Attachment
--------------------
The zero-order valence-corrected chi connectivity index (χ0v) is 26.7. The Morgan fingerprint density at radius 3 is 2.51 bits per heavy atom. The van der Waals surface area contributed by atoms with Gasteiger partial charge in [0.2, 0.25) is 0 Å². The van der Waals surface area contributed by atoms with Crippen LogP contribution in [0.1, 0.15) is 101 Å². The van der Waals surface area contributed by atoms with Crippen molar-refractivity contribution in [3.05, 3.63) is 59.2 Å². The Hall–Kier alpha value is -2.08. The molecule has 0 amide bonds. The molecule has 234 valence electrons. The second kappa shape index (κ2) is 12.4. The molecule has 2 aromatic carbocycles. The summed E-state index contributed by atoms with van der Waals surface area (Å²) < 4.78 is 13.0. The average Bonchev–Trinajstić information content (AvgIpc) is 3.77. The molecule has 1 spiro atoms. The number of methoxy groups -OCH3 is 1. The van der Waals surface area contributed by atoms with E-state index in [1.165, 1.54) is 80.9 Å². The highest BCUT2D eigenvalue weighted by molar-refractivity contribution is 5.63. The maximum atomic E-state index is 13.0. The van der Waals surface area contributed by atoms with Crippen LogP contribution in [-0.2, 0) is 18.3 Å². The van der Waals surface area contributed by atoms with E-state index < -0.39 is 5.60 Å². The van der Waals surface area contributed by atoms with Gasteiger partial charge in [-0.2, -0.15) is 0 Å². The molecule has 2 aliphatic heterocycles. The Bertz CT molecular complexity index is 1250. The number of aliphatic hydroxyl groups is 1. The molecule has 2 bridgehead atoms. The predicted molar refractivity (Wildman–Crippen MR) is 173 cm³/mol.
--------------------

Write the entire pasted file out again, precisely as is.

The zero-order valence-corrected chi connectivity index (χ0v) is 26.7. The Morgan fingerprint density at radius 3 is 2.51 bits per heavy atom. The van der Waals surface area contributed by atoms with Gasteiger partial charge in [0.2, 0.25) is 0 Å². The van der Waals surface area contributed by atoms with Crippen LogP contribution in [0.1, 0.15) is 101 Å². The van der Waals surface area contributed by atoms with Crippen molar-refractivity contribution in [3.05, 3.63) is 59.2 Å². The Hall–Kier alpha value is -2.08. The molecule has 0 amide bonds. The molecule has 234 valence electrons. The second kappa shape index (κ2) is 12.4. The molecule has 2 aromatic carbocycles. The summed E-state index contributed by atoms with van der Waals surface area (Å²) < 4.78 is 13.0. The average Bonchev–Trinajstić information content (AvgIpc) is 3.77. The molecule has 1 spiro atoms. The number of methoxy groups -OCH3 is 1. The van der Waals surface area contributed by atoms with E-state index in [1.165, 1.54) is 80.9 Å². The highest BCUT2D eigenvalue weighted by molar-refractivity contribution is 5.63. The maximum atomic E-state index is 13.0. The van der Waals surface area contributed by atoms with Crippen LogP contribution in [-0.2, 0) is 18.3 Å². The van der Waals surface area contributed by atoms with E-state index < -0.39 is 5.60 Å². The van der Waals surface area contributed by atoms with Gasteiger partial charge in [-0.2, -0.15) is 0 Å². The molecule has 2 aliphatic heterocycles. The Bertz CT molecular complexity index is 1250. The number of aliphatic hydroxyl groups is 1. The molecule has 2 bridgehead atoms. The predicted molar refractivity (Wildman–Crippen MR) is 173 cm³/mol.